Combining social and clinical psychology to understand how trauma impacts women’s empowerment in Bolivia
The World Bank (2015) recently listed exposure to violence as a major constraint for women to profit from economic development. A recent, large-scale survey in Bolivia indicates that approximately 40% of young Bolivian women suffer physical abuse and 14% suffer sexual violence committed by their male partners (Hindin et al., 2008). When we read this report, we were both shocked. We started discussing how the fact that women in rural Bolivia face so much intimate partner violence might impact their social roles, especially their participation in the labor market, over time.
“When we read this report, we were both shocked.”
To provide you with some background: Girls growing up in rural parts of Bolivia receive the lowest level of education across the country (Zapata et al., 2011). Low education is associated with an increased risk for experiencing spousal violence, which in turn is associated with low levels of empowerment. However, it is expected that Bolivia faces quick economic development in these rural areas over the next years (World Bank, 2017). So we are wondering how the high levels of domestic violence will impact women’s chances of profiting from this economic growth? As economic development is typically associated with role change, we expect to see increasing gender equality in these regions, but this process might be moderated by the levels of abuse.
“Will the high levels of domestic violence will impact women’s chances of profiting from this economic growth?”
We very soon realized that we both bring in unique expertise that may help to elucidate this phenomenon. Judith is an associate professor in clinical psychology and studies victimization risk, trauma-related disorders and cultural variations in symptom expression. Nina is an associate professor in social psychology and studies the development of women’s empowerment and cultural change in developing countries. Putting our expertise together will allow us to study the interaction between factors previously studied independently.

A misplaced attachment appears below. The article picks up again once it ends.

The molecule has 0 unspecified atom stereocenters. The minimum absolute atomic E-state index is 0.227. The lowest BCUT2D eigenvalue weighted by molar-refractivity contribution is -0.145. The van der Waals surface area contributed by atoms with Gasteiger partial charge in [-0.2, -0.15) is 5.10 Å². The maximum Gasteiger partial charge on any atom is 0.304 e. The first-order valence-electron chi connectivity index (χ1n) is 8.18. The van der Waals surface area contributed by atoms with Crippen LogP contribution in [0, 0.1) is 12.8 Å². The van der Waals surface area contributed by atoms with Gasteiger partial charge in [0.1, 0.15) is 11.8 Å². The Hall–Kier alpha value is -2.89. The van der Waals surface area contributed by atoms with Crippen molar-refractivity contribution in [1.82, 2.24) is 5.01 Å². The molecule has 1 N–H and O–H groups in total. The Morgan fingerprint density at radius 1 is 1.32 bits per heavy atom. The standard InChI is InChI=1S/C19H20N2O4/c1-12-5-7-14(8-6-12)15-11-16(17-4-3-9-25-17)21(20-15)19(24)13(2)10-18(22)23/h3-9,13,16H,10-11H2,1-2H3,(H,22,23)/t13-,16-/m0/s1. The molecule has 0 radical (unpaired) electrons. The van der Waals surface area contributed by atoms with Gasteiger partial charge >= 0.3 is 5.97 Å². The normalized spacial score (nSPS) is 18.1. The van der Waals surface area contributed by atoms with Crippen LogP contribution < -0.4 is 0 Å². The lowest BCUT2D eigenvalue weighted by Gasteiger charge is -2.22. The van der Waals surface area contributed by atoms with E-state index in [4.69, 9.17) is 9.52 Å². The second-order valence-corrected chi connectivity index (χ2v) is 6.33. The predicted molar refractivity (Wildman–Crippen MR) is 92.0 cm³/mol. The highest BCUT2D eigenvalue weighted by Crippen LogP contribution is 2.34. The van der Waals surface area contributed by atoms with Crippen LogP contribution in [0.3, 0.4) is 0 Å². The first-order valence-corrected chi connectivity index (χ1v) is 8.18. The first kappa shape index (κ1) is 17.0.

“Putting our expertise together will allow us to study the interaction between factors previously studied independently.”
In the past, political scientists have studied how gender roles have changed in more than seventy nations between 1981 and 2001 at a macro-level, i.e. societal groups (Norris & Inglehart, 2003). To date, we know very little how this change occurs on the micro-level (i.e. within families) and which variables may hinder this process. Research in clinical psychology indicates that experiencing psychological trauma can have pervasive consequences across different domains including education and the work life. We expect that trauma hinders women’s participation in the economic development and thus impedes their empowerment. To test this, we plan to conduct longitudinal research on the impact of trauma on cultural change with young women in Bolivia. To set up this extensive study, we received a collaborative research grant by the Heymans Institute. This project is embedded in a broader research program studying change processes (in Nina’s work) and trauma-related symptom expression (with the Cross-Cultural Clinical Psychology group that Judith is part of) in various countries. We expect that this research will broaden both our perspectives and inform future collaborations. Besides bridging the two research groups, this project also offers students from our faculty the opportunity to get involved in this research field.
Hansen, N. (2015). The development of psychological capacity for action. The empowering effect of a microfinance programme on women in Sri Lanka. Journal of Social Issues, 71(3), 597-613. doi: 10.1111/josi.12130
Huis, M. A., Hansen, N., Otten, S., & Lensink, R. (2017). A three-dimensional model of women’s empowerment: Implications in the field of microfinance and future directions. Frontiers in Psychology, 8:1678. doi: 10.3389/fpsyg.2017.01678
Hindin, M. J., Kishor, S., & Ansara, D.L. (2008). Intimate partner violence among couples in 10 DHS countries: Predictors and health outcomes. DHS Analytical Studies No. 18. Calverton, Maryland, USA: Macro International Inc.
Norris, P. & Inglehart, R. (2003). Rising Tide: Gender Equality and Cultural Change Around the World. Cambridge, Cambridge University Press.The World Bank (2015). Bolivia: Challenges and Constraints to Gender Equality and Women’s Empowerment. Washington, DC: World Bank.
World Bank (2017). Bolivia. World Bank data. Retrieved on December 5th, 2017. from https://data.worldbank.org/country/bolivia?view=chart
Zapata, D., Contreras, D. & Kruger, D. (2011). Child Labor and Schooling in Bolivia: Who’s Falling Behind? The Roles of Domestic Work, Gender, and Ethnicity. World Development, 39(4), 588-599.
Bolivia Demographic and Health Survey (http://dhsprogram.com).